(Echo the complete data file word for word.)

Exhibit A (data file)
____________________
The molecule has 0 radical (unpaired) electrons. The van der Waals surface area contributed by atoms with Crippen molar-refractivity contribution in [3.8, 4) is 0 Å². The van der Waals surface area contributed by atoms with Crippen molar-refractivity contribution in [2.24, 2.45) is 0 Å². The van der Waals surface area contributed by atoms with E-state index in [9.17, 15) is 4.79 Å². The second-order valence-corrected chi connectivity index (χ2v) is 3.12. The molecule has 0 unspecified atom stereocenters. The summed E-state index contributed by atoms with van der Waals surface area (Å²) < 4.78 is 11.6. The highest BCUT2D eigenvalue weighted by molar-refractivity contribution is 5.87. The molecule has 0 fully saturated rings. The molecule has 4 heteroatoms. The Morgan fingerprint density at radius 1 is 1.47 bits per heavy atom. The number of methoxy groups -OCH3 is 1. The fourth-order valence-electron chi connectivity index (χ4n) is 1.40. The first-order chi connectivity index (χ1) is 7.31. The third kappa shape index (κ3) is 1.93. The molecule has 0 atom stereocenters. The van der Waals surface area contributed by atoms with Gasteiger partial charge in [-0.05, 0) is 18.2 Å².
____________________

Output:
The molecule has 0 radical (unpaired) electrons. The van der Waals surface area contributed by atoms with Crippen molar-refractivity contribution in [3.8, 4) is 0 Å². The van der Waals surface area contributed by atoms with Crippen molar-refractivity contribution in [2.24, 2.45) is 0 Å². The van der Waals surface area contributed by atoms with E-state index in [9.17, 15) is 4.79 Å². The second-order valence-corrected chi connectivity index (χ2v) is 3.12. The molecule has 0 unspecified atom stereocenters. The summed E-state index contributed by atoms with van der Waals surface area (Å²) < 4.78 is 11.6. The highest BCUT2D eigenvalue weighted by molar-refractivity contribution is 5.87. The molecule has 0 fully saturated rings. The molecule has 4 heteroatoms. The Morgan fingerprint density at radius 1 is 1.47 bits per heavy atom. The number of methoxy groups -OCH3 is 1. The fourth-order valence-electron chi connectivity index (χ4n) is 1.40. The first-order chi connectivity index (χ1) is 7.31. The third kappa shape index (κ3) is 1.93. The molecule has 0 atom stereocenters. The van der Waals surface area contributed by atoms with Gasteiger partial charge in [-0.05, 0) is 18.2 Å².